Time's Up made its red carpet debut at the Golden Globes this year and it will end its awards season run at the Oscars, but there are plans for the movement to continue outside the realm of awards shows. Ava DuVernay confirmed in a press briefing ahead of the Oscars, along with other leaders, that the Oscars are dedicating a Time's Up moment during the broadcast, which will hopefully help the project's momentum.
According to Variety, DuVernay revealed, "There’s a moment that’s been carved out," although no further details were given for how the organization's legal defense fund and awareness campaign would be highlighted. Time's Up members who spoke to the press also said that there wouldn't be a coordinated protest effort like at the Golden Globes — during which celebrities wore black and nominees hit the red carpet with career activists as their guests — but rather, members of Time's Up would be operating individually on behalf of the organization.
So far, Time's Up has secured a $21 million defense fund and 500 attorneys willing to work pro bono on behalf of clients who have been victims of workplace misconduct across all industries, per a March 1 press briefing held by the organization and reported on by Variety. A Time's Up attorney said that the organization had received 1700 requests for assistance. Apart from raising awareness about the ubiquity of workplace sexual misconduct, Time's Up is also hoping to tackle issues of gendered pay and promotion disparity, paid leave, and workplace safety issues outside the scope of sexual violence. Needless to say, there's plenty to work on in the labor force.
Time's Up revealed in a tweet from their official account that no dress code would be enacted during the Oscars. The tweet announced that supporters would be "wearing a festive array of colors and TimesUp pins, representing this vast movement of women everywhere" and lowering the visual impact of the movement on Sunday night. The movement has copped some flack for what the New York Times called the "empty gesture" of red carpet protest, notably when celebrities wore black gowns on the red carpet at the Golden Globes, so it's probably not the worst idea to avoid tactics like "matching but make it activism."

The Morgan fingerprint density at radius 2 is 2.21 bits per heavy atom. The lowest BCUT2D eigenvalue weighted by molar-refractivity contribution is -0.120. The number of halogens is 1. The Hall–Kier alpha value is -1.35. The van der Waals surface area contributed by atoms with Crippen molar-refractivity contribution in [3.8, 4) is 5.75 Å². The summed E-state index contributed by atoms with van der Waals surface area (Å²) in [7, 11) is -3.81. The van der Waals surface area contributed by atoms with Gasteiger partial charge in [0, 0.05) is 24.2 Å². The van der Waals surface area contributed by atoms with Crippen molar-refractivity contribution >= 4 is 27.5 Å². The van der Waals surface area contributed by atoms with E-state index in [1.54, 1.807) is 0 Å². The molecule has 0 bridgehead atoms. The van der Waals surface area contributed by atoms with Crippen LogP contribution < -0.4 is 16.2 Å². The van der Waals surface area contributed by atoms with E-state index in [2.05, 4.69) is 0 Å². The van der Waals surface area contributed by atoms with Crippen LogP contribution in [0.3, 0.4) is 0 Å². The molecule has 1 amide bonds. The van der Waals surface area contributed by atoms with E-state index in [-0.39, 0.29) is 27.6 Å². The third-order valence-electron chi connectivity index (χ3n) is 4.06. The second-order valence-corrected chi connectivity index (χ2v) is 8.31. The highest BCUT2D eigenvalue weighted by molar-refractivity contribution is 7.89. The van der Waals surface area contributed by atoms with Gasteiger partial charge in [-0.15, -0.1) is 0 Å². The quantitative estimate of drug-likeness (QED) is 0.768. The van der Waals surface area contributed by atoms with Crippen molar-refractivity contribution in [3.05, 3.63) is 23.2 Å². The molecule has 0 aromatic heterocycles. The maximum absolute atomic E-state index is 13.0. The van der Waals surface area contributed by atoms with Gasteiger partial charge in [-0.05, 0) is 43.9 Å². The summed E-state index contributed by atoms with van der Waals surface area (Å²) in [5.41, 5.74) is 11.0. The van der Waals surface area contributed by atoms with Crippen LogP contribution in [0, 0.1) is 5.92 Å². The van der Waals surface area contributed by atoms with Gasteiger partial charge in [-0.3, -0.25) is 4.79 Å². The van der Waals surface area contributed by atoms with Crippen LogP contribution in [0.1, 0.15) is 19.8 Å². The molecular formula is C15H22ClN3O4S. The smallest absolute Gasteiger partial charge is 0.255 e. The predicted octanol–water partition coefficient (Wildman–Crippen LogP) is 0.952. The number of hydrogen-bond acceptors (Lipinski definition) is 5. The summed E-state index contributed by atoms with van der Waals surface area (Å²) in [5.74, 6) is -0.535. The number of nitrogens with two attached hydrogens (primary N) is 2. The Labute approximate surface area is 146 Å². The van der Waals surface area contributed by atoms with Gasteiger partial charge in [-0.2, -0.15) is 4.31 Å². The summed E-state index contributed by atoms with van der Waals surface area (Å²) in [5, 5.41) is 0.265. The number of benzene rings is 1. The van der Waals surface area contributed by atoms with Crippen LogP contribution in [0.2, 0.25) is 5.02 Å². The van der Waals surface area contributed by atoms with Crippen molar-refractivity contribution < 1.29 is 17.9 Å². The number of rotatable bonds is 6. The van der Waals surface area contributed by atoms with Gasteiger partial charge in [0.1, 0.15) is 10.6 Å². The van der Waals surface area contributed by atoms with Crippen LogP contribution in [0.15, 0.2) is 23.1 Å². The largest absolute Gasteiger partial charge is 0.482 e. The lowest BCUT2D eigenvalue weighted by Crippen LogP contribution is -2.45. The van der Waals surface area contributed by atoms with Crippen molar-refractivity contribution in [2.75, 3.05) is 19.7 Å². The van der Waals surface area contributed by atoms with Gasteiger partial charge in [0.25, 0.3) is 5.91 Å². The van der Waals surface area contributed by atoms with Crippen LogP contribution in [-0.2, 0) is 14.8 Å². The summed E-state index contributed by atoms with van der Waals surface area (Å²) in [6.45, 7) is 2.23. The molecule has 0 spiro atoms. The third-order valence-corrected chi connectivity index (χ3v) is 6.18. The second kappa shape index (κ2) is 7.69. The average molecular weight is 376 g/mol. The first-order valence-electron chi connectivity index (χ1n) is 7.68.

Joining DuVernay at the press conference ahead of the Oscars were Shonda Rhimes, Laura Dern, Tessa Thompson, political consultant Hilary Rosen, entertainment lawyer Nina Shaw, and the co-CEO of J.J. Abrams' production company Bad Robot, Katie McGrath. Rhimes reminded the press that Time's Up was a movement built to outlast the awards show season, and that, now that it's launched, building its infrastructure is the next step. She said, according to Variety:
It’s really important that you know that Time’s Up is not about the red carpet...And those women you saw on the red carpet representing Time’s Up are now off the red carpet working their butts off being activists.
In an interview with Vanity Fair, Oscars host Jimmy Kimmel confirmed that he'd be doing a bit tied to Time's Up, but it's unclear if this is the "moment" the campaign's leaders were referring to. Kimmel admitted that he was nervous about the audience's reaction, saying:
It’s very tricky because when people are scared they don’t laugh, and when there’s a camera in their face they behave differently than they do in a comedy club or in the audience on a talk show. When you’re put in that position, those in the audience become a little bit of a deer in the headlights. That’s the part [where] you have to rely on experience and the knowledge of your medium. We all know that what happens during and after the Oscars is that people will take a screengrab of somebody and build a whole story around it.
Hopefully, there will be a more sincere nod to the campaign to look forward to as well. Next up for the Time's Up campaign, according to Reuters, is a partnership with StoryCorps, an oral history project documenting the everyday lives of Americans for historical preservation. Rhimes will team up with the project to record a story, as will Ashley Judd, Jane Fonda, and America Ferrera.
Check out Romper's new video series, Bearing The Motherload, where disagreeing parents from different sides of an issue sit down with a mediator and talk about how to support (and not judge) each other’s parenting perspectives. New episodes air Mondays on Facebook.